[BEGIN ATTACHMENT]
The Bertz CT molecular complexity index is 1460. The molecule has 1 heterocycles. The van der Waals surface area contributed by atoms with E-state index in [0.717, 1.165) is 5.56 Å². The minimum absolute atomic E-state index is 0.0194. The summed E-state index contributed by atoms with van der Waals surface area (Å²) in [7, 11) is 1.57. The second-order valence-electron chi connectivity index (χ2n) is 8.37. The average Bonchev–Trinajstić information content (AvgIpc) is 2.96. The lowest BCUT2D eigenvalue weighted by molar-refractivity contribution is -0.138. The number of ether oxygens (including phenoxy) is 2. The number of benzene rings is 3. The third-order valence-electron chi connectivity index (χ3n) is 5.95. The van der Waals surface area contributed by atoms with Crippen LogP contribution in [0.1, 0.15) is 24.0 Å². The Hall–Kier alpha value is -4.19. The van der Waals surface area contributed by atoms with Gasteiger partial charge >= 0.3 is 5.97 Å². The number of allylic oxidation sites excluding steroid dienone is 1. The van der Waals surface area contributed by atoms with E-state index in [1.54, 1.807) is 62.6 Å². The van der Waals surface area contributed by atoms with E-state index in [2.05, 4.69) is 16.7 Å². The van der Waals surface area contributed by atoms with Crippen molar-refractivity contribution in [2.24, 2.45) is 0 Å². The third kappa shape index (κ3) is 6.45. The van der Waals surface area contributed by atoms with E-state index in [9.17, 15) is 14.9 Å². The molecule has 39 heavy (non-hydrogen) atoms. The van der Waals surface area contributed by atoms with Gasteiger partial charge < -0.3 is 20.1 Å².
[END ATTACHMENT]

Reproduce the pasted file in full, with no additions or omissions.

The Bertz CT molecular complexity index is 1460. The molecule has 1 heterocycles. The van der Waals surface area contributed by atoms with E-state index in [0.717, 1.165) is 5.56 Å². The minimum absolute atomic E-state index is 0.0194. The summed E-state index contributed by atoms with van der Waals surface area (Å²) in [7, 11) is 1.57. The second-order valence-electron chi connectivity index (χ2n) is 8.37. The average Bonchev–Trinajstić information content (AvgIpc) is 2.96. The lowest BCUT2D eigenvalue weighted by molar-refractivity contribution is -0.138. The number of ether oxygens (including phenoxy) is 2. The number of benzene rings is 3. The third-order valence-electron chi connectivity index (χ3n) is 5.95. The van der Waals surface area contributed by atoms with Crippen LogP contribution in [0.1, 0.15) is 24.0 Å². The Hall–Kier alpha value is -4.19. The van der Waals surface area contributed by atoms with Gasteiger partial charge >= 0.3 is 5.97 Å². The number of allylic oxidation sites excluding steroid dienone is 1. The van der Waals surface area contributed by atoms with E-state index in [1.54, 1.807) is 62.6 Å². The van der Waals surface area contributed by atoms with E-state index in [2.05, 4.69) is 16.7 Å². The van der Waals surface area contributed by atoms with Crippen molar-refractivity contribution in [2.24, 2.45) is 0 Å². The third kappa shape index (κ3) is 6.45. The van der Waals surface area contributed by atoms with E-state index in [9.17, 15) is 14.9 Å². The molecule has 39 heavy (non-hydrogen) atoms. The van der Waals surface area contributed by atoms with Gasteiger partial charge < -0.3 is 20.1 Å².